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Puerto Vallarta News NetworkNews Around the Republic of Mexico 

NAFTA: Mexico Warns U.S. Against 'Protectionist War'

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October 9, 2017

Negotiators from Canada, Mexico and the United States are due to begin a fourth round of talks to renegotiate the North American Free Trade Agreement (NAFTA) in Washington this week.

Mexico City - Mexican officials warned last week that U.S. proposals in ongoing NAFTA negotiations would result in protectionism and higher prices rather than free trade, as concerns about the future of the deal helped drag the peso to four-month lows.

Negotiators from Canada, Mexico and the United States are due to begin a fourth round of talks to renegotiate the North American Free Trade Agreement in Washington this week.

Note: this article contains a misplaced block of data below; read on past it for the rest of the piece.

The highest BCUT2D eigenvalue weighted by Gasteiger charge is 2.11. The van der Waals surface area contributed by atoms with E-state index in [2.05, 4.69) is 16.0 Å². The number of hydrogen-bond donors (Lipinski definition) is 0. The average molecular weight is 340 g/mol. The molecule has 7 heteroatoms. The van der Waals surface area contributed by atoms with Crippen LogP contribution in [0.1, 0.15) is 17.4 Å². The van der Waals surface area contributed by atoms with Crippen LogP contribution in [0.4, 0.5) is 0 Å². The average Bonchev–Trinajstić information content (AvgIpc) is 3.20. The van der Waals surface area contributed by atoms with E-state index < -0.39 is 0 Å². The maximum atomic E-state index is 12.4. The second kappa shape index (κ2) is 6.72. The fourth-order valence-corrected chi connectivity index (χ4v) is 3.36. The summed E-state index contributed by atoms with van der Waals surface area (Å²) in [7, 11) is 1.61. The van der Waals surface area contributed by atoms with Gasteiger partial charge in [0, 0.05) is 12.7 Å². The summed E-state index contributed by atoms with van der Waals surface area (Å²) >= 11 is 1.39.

Senators from President Enrique Peņa Nieto's Institutional Revolutionary Party (PRI) said they would oppose any deal that included proposals such as setting a national quota for U.S.-made auto parts and increasing controls over the trade in fresh produce, people close to the talks said.

"We are deeply worried by what the U.S. has added recently in the free-trade negotiations," said Senator Marcela Guerra, who heads Mexico's Senate committee on North American affairs.

U.S. President Donald Trump argues that NAFTA has hollowed out U.S. manufacturing, sending jobs to Mexico and fueling a U.S. goods trade deficit of more than $60 billion with its southern neighbor.

Senator Ricardo Urzua said such proposals would hurt consumers who have enjoyed lower prices under NAFTA. "Far from trying to favor certain U.S. labor sectors, this would hurt millions of consumers in the United States, Canada and Mexico," Urzua said.

A lack of substantive progress in three rounds of NAFTA talks since August and concerns about the hardline U.S. positions has added to market jitters in recent days. The peso currency closed down 1.29 percent at 18.4995 per dollar on October 5, the lowest since June 5.

Read the full article at Reuters.com.